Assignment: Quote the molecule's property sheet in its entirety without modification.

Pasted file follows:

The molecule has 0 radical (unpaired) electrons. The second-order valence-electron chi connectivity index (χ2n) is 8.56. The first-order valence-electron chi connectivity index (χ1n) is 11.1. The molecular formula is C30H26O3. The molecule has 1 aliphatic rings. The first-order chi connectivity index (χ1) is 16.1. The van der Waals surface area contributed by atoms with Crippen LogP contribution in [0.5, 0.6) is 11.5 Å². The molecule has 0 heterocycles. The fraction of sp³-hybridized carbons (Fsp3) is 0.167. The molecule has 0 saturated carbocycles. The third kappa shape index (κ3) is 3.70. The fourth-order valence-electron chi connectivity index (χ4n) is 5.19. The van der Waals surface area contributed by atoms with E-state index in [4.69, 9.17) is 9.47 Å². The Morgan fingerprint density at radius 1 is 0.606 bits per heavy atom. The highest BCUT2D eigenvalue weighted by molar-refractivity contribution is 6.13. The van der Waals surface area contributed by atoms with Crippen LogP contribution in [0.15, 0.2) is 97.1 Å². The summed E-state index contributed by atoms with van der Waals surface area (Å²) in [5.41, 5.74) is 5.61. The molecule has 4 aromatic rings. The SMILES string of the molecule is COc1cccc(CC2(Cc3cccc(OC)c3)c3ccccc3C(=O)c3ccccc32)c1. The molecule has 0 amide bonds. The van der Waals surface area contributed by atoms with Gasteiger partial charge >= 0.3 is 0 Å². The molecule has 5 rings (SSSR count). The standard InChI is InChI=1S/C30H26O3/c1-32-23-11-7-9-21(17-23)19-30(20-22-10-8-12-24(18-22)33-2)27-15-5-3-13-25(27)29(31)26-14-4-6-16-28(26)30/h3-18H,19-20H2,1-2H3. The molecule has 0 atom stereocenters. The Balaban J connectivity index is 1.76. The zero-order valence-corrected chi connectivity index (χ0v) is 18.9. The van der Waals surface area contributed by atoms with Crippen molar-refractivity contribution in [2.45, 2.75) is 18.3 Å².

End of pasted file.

The molecule has 0 radical (unpaired) electrons. The second-order valence-electron chi connectivity index (χ2n) is 8.56. The first-order valence-electron chi connectivity index (χ1n) is 11.1. The molecular formula is C30H26O3. The molecule has 1 aliphatic rings. The first-order chi connectivity index (χ1) is 16.1. The van der Waals surface area contributed by atoms with Crippen LogP contribution in [0.5, 0.6) is 11.5 Å². The molecule has 0 heterocycles. The fraction of sp³-hybridized carbons (Fsp3) is 0.167. The molecule has 0 saturated carbocycles. The third kappa shape index (κ3) is 3.70. The fourth-order valence-electron chi connectivity index (χ4n) is 5.19. The van der Waals surface area contributed by atoms with E-state index in [4.69, 9.17) is 9.47 Å². The Morgan fingerprint density at radius 1 is 0.606 bits per heavy atom. The highest BCUT2D eigenvalue weighted by molar-refractivity contribution is 6.13. The van der Waals surface area contributed by atoms with Crippen LogP contribution in [0.15, 0.2) is 97.1 Å². The summed E-state index contributed by atoms with van der Waals surface area (Å²) in [5.41, 5.74) is 5.61. The molecule has 4 aromatic rings. The SMILES string of the molecule is COc1cccc(CC2(Cc3cccc(OC)c3)c3ccccc3C(=O)c3ccccc32)c1. The molecule has 0 amide bonds. The van der Waals surface area contributed by atoms with Gasteiger partial charge >= 0.3 is 0 Å². The molecule has 5 rings (SSSR count). The standard InChI is InChI=1S/C30H26O3/c1-32-23-11-7-9-21(17-23)19-30(20-22-10-8-12-24(18-22)33-2)27-15-5-3-13-25(27)29(31)26-14-4-6-16-28(26)30/h3-18H,19-20H2,1-2H3. The molecule has 0 atom stereocenters. The Balaban J connectivity index is 1.76. The zero-order valence-corrected chi connectivity index (χ0v) is 18.9. The van der Waals surface area contributed by atoms with Crippen molar-refractivity contribution in [2.45, 2.75) is 18.3 Å².